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Comment: Re:Phew! Thank goodness Bitcoin is not anonymous (Score 3, Insightful) 240

by radiumsoup (#46357355) Attached to: WV Senator Calls For Ban On All Unregulated Cryptocurrencies

you just described the case against allowing people to use cash. (you know, "folding money" as my grandparents called it)

Cash is anonymous, and is regulated only when it comes to transferring into or out of a bank (or if you try to import/export it overseas). By its very nature of being decentralized, cash cannot be regulated in any practical or meaningful way between two private parties, which is, in practice, effectively no different from the current crop of cryptocurrencies. The key difference is that ALL transactions in the Bitcoin protocol are public, and therefore Bitcoin is actually much less private than cash transactions.

If the senator truly wanted what he said he wanted, he would push to regulate or abolish the use of cash and demand electronic payments in all circumstances. It's more of a "problem" than bitcoin is. How often do you see huge stacks of millions or tens of millions of dollars in cash when there's some big cartel bust? None of that would be possible if cash was regulated and traceable. But no, it's Bitcoin that's the problem, according to this guy.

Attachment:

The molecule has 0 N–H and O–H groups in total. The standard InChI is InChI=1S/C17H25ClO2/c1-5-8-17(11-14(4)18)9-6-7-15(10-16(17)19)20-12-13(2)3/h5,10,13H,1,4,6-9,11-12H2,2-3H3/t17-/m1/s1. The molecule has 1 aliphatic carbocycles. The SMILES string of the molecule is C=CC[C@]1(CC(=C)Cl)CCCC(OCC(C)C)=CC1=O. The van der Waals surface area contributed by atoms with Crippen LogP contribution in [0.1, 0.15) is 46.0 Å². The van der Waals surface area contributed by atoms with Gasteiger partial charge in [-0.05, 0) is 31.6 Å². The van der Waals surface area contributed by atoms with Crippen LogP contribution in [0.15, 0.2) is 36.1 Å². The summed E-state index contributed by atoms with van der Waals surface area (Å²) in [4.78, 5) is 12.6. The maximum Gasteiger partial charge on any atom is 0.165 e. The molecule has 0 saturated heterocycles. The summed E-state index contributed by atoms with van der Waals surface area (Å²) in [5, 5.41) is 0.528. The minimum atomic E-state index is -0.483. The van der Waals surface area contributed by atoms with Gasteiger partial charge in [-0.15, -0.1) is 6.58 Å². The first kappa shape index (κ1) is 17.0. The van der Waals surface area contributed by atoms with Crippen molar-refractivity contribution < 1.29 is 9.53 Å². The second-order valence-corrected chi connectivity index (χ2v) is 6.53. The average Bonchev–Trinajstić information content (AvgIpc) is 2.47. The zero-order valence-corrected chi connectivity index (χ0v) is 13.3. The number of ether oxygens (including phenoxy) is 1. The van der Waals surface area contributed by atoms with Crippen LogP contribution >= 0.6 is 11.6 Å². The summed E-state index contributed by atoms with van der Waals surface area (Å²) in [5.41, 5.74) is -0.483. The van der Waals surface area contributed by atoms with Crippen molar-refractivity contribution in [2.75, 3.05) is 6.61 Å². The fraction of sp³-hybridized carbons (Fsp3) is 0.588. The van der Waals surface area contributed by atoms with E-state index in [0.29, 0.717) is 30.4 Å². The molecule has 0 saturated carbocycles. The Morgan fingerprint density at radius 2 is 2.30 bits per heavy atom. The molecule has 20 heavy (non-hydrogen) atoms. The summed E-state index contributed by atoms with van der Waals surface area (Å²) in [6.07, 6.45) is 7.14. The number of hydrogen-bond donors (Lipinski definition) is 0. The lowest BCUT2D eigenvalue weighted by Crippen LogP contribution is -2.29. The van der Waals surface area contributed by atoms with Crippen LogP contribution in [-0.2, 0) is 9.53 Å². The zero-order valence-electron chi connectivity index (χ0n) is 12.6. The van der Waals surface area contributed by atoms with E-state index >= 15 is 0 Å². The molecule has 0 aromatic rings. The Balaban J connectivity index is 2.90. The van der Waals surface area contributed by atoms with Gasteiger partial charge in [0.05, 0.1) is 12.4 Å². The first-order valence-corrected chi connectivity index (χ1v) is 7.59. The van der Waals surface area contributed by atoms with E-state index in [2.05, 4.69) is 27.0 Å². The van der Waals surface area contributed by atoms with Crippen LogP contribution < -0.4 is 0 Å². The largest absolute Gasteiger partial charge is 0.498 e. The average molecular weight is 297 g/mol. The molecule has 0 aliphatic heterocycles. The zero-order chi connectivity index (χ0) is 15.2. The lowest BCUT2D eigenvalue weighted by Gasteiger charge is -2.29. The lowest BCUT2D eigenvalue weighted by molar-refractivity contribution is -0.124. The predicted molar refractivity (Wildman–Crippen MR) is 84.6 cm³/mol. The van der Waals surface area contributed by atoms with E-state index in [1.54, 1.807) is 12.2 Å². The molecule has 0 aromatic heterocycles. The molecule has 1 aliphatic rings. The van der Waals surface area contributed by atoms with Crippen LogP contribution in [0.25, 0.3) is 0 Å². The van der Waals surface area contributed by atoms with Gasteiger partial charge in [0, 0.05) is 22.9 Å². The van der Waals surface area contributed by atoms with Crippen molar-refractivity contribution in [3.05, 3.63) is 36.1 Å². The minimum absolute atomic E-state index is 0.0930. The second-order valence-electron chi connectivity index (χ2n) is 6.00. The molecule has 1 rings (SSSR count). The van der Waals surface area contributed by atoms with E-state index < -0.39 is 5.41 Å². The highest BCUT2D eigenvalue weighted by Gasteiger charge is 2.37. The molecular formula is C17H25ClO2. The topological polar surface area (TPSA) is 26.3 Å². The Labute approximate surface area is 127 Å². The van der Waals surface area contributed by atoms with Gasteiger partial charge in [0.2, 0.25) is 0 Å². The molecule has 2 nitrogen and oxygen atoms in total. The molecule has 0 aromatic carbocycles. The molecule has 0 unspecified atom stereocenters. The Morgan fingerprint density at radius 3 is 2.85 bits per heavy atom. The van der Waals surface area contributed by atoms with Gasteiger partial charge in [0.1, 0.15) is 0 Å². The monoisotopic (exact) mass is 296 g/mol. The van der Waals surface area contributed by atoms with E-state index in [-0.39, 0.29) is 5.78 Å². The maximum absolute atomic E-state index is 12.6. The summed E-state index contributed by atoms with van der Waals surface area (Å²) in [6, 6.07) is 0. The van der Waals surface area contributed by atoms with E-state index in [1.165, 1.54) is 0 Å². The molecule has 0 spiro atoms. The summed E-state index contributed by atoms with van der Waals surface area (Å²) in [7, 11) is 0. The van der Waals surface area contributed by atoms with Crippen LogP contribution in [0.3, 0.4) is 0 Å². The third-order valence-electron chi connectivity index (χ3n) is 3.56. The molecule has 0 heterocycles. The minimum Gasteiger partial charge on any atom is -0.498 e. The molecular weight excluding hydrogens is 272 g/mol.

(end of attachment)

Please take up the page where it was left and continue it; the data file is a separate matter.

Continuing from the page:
Comment: Re:These systems are a product liability nightmare (Score 1) 195

by radiumsoup (#45934809) Attached to: Hackers Gain "Full Control" of Critical SCADA Systems

what you're describing (the port listening part) *is* a firewall - just locally installed and managed. The traditional idea of "a firewall" is exactly that, but in a centrally managed package that makes changes somewhat easier to manage and MUCH easier to scale. No difference functionally, really, except for the "listening for specific secured encrypted messages" part, which is an application-level thing anyway. Furthermore, if planned carefully, the "secured encrypted messages" part can be offloaded to a layer 6/7 switch as well, so even that's not always a restriction.

So really you just want application hardening (a good idea in most cases) and a firewall to filter the port, but you want to do that N number of times for however many hosts you have doing the same job (speaking about more complexity!) instead of centralizing it once or twice to redundant switches, etc.

You are in a maze of little twisting passages, all different.